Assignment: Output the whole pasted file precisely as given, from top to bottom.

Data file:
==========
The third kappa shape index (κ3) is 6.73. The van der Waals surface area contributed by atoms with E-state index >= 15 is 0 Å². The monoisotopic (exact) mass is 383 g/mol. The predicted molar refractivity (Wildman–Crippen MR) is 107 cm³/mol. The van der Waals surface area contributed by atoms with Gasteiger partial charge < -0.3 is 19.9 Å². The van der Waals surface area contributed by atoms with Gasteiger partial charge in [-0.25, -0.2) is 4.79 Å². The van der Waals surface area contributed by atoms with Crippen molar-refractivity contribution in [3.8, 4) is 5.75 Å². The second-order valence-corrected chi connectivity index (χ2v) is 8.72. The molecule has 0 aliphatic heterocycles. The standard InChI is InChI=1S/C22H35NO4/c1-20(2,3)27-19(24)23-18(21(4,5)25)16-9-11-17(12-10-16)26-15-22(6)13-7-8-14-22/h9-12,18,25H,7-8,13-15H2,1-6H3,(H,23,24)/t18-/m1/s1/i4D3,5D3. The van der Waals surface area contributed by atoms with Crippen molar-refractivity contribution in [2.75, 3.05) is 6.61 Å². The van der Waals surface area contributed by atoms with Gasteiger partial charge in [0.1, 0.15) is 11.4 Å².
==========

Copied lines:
The third kappa shape index (κ3) is 6.73. The van der Waals surface area contributed by atoms with E-state index >= 15 is 0 Å². The monoisotopic (exact) mass is 383 g/mol. The predicted molar refractivity (Wildman–Crippen MR) is 107 cm³/mol. The van der Waals surface area contributed by atoms with Gasteiger partial charge < -0.3 is 19.9 Å². The van der Waals surface area contributed by atoms with Gasteiger partial charge in [-0.25, -0.2) is 4.79 Å². The van der Waals surface area contributed by atoms with Crippen molar-refractivity contribution in [3.8, 4) is 5.75 Å². The second-order valence-corrected chi connectivity index (χ2v) is 8.72. The molecule has 0 aliphatic heterocycles. The standard InChI is InChI=1S/C22H35NO4/c1-20(2,3)27-19(24)23-18(21(4,5)25)16-9-11-17(12-10-16)26-15-22(6)13-7-8-14-22/h9-12,18,25H,7-8,13-15H2,1-6H3,(H,23,24)/t18-/m1/s1/i4D3,5D3. The van der Waals surface area contributed by atoms with Crippen molar-refractivity contribution in [2.75, 3.05) is 6.61 Å². The van der Waals surface area contributed by atoms with Gasteiger partial charge in [0.1, 0.15) is 11.4 Å².